By Robert W. July
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Extra info for An African Voice: The Role of the Humanities in African Independence
What Nyerere did not wish to import from the West was the individualistic, self-seeking, acquisitive character of its capitalism, and, like Senghor, he rejected the socialism of Europe for he could not, in Africa, accept the socialist doctrine of class conflict. Nyerere, therefore, turned to the communal socialism that he perceived in traditional African society, urging a reassertion of the community solidarity of a way of life in which wealth was produced and shared by all. Nyerere's personalized view of a modern Africa emerged as a mix of old and new, Africa and Europe.
L" Many Africans recoiled from such vulgar incongruities, yet they did not wish to deny the outside world or seek isolation within a narrow past. Political freedom, achieved with the departure of colonial governments, still left residual complications. Economic independence remained elusive, awaiting in part a loosening of external economic constraints. Cultural independence appeared no less important; indeed, during the early independence years there was growing conviction that a vigorous African culture was an essential prerequisite to political health and economic prosperity.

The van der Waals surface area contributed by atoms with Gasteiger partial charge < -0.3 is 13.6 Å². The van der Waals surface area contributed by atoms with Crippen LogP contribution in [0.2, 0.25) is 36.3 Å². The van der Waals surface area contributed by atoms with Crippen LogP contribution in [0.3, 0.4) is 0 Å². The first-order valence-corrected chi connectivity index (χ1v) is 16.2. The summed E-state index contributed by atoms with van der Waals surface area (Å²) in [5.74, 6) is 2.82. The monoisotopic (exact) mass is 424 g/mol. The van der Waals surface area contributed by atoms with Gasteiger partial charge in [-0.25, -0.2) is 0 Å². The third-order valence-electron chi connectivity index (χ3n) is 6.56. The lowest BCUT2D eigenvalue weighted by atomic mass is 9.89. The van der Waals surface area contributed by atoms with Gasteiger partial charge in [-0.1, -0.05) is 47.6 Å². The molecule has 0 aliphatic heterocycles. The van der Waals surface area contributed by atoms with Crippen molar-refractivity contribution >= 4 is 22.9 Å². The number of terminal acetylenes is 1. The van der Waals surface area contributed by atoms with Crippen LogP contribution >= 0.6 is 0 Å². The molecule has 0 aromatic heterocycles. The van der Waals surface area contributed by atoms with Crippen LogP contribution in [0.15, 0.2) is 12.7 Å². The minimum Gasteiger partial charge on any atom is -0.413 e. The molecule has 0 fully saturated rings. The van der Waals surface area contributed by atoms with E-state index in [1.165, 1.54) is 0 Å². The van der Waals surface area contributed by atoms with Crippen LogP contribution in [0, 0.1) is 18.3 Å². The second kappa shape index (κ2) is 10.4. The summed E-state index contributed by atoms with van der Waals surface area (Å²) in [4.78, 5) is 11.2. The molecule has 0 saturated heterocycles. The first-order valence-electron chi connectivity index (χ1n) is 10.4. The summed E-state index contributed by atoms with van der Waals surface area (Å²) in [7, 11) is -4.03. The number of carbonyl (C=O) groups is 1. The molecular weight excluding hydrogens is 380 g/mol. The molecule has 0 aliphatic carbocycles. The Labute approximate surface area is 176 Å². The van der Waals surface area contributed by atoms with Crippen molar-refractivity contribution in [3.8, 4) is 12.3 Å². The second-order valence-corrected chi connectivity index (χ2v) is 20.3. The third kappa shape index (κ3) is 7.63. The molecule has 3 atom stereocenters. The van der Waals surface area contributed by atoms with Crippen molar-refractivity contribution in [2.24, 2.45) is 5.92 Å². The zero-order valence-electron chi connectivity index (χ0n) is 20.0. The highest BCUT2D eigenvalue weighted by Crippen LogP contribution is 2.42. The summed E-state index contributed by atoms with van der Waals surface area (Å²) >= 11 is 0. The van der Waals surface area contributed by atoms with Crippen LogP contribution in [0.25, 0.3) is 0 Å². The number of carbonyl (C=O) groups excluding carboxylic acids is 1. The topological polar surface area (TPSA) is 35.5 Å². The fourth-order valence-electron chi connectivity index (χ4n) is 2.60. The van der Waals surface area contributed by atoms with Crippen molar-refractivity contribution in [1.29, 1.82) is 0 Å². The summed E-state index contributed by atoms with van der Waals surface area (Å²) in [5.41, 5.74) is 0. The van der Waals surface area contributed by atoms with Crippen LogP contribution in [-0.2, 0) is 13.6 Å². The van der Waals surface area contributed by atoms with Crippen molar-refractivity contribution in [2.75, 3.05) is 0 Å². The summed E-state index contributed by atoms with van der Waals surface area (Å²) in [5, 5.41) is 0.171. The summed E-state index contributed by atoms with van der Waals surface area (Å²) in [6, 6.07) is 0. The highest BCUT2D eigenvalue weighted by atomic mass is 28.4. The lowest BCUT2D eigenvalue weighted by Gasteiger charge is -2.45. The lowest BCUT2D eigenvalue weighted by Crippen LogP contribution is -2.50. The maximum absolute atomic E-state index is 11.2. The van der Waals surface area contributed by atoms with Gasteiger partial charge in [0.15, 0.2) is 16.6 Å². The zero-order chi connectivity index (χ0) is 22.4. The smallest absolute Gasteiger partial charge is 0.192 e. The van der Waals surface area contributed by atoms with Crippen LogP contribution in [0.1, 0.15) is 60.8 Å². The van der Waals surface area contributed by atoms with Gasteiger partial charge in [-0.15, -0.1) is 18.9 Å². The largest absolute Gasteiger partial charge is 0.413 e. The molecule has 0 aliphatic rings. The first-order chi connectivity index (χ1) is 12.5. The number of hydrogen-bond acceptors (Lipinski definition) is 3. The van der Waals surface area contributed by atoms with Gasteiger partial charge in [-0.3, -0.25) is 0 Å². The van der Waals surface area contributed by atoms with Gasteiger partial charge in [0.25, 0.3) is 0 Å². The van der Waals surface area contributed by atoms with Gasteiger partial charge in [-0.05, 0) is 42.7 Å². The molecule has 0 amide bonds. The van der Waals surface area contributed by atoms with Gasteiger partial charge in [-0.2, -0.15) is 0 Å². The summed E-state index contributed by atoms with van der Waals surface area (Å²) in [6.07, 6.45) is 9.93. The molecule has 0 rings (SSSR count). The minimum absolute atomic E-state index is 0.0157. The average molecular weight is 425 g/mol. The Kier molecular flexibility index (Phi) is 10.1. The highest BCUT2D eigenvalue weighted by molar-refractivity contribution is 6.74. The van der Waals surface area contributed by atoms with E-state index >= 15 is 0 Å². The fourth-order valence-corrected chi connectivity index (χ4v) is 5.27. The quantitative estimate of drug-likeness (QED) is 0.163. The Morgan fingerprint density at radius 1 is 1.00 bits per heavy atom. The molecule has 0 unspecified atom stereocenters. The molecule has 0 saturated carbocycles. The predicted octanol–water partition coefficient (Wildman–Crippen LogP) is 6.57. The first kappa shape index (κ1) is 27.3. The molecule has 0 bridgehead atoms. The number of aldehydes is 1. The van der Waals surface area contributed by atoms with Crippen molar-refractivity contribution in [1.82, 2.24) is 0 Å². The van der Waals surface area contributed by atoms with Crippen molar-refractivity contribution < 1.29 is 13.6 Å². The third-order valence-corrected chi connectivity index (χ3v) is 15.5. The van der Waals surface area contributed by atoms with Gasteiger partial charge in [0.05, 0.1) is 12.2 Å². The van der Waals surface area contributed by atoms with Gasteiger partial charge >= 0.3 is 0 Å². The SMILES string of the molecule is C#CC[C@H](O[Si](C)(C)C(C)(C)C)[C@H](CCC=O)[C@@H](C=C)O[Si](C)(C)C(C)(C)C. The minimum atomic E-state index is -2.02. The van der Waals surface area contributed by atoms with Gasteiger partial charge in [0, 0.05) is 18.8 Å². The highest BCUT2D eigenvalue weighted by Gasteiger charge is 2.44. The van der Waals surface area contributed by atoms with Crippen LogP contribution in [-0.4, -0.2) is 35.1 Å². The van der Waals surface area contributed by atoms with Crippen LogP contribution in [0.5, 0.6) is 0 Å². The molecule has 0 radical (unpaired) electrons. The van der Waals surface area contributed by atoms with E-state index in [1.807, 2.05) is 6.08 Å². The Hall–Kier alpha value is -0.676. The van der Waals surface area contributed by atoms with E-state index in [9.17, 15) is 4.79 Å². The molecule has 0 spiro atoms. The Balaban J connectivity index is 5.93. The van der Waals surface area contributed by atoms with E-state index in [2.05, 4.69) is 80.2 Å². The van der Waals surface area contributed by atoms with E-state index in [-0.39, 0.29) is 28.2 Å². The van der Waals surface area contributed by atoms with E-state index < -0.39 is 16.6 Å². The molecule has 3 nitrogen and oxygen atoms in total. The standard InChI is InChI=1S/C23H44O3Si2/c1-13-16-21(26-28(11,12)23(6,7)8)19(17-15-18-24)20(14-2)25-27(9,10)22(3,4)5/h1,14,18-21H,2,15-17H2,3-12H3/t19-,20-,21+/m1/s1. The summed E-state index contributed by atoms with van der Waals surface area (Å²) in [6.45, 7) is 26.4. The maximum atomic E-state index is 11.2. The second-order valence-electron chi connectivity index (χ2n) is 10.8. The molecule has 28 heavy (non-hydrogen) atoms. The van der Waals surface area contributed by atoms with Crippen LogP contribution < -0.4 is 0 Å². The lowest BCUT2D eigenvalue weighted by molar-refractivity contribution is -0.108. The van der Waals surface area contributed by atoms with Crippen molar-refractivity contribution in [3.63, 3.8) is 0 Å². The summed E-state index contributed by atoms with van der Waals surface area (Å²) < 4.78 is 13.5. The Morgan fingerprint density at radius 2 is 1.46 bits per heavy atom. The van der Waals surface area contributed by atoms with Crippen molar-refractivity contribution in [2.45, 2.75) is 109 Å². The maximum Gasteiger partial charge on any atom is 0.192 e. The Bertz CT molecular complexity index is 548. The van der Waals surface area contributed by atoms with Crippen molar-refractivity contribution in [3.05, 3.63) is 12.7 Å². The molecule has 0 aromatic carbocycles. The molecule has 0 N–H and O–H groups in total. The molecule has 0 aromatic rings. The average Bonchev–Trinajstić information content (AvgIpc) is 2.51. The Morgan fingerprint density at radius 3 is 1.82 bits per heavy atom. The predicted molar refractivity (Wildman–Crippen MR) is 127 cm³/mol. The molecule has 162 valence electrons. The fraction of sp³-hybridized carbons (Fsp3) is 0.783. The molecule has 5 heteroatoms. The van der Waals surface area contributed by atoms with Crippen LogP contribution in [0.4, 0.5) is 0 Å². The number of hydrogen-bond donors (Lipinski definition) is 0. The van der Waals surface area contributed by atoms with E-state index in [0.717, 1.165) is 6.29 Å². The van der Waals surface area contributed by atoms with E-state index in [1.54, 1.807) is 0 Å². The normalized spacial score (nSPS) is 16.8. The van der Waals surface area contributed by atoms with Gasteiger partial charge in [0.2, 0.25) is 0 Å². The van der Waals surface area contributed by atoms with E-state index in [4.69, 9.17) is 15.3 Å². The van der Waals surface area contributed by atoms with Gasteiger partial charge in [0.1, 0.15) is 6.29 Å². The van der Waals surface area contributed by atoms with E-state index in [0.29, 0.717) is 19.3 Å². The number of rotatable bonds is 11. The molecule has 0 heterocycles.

Kenya and Uganda were to find their freedom sorely tried by tribal regionalism; even in Ghana, with its martyred "prison graduates," there were serious divisive forces based upon ethnic and parochial antipathies. Perhaps most striking of all was Cameroon, the first of seventeen states to reach independence during 1960, its solemnities conducted under tight security in the face of terrorist attacks that had shortly before claimed forty lives and caused much destruction of property in Douala," Such fratricidal behavior was compounded by another political legacy of colonialism, the institution of legislative democracy.
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